German Chancellor Angela Merkel warned Saturday that the pandemic risked rolling back progress made on gender equality, as women take on the lion's share of childcare in lockdown and are more likely to work in at-risk jobs.
"We have to make sure that the pandemic does not lead us to fall back into old gender patterns we thought we had overcome," Merkel said in a video message ahead of International Women's Day on March 8.
Women have been disproportionately affected by the health crisis, she said, while being underrepresented in decision-making positions.
"Once again it's more often women who have to master the balancing act between homeschooling, childcare and their own jobs," said the veteran leader.
Women also outnumber men in care professions at a time when those jobs are "particularly challenging".
"More than 75% of those working in the health sector are women, from doctor's offices and hospitals to labs and pharmacies," Merkel said – yet women account for barely 30% of management positions in those areas.
"It cannot be that women are to a large extent carrying our society yet at the same time are not equally involved in important political, economic and societal decisions," she added.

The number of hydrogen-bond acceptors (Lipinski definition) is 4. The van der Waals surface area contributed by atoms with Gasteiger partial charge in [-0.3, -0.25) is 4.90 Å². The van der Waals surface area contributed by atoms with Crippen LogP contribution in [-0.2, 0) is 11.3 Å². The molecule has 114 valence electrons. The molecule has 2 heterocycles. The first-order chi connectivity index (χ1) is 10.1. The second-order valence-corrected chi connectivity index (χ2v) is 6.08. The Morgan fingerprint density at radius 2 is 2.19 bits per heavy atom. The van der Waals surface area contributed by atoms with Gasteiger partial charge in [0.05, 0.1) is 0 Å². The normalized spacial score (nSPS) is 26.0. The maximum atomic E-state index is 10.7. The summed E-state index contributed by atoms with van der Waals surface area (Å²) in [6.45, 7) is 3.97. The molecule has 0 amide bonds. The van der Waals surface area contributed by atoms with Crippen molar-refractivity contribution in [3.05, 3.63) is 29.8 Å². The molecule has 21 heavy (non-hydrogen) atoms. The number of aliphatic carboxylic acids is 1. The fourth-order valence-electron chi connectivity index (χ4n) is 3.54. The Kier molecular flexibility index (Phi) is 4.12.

Merkel welcomed recent legislation requiring listed German companies to include more women on their executive boards.
But she said more should be done to support women, including through expanding child care facilities and equal pay.
"Women must finally earn the same as men," she said.
Germany has one of the European Union's largest gender pay gaps, with women earning on average 19% less than men in 2019 – partly because many German women work part-time.
The gap narrows to 6% when comparing men and women in the same jobs.
Merkel's warnings were echoed in the EU's annual report on gender equality released earlier this week.
The study found that the pandemic "has exacerbated existing inequalities between women and men in almost all areas of life."
On top of increased child care burdens from school and nursery closures, it said women were also more likely to work in low-paid jobs in the services sector worst affected by the shutdowns, leaving them at higher risk of unemployment.
It could "take years, or even decades" to overcome the gender setbacks caused by the pandemic, it said.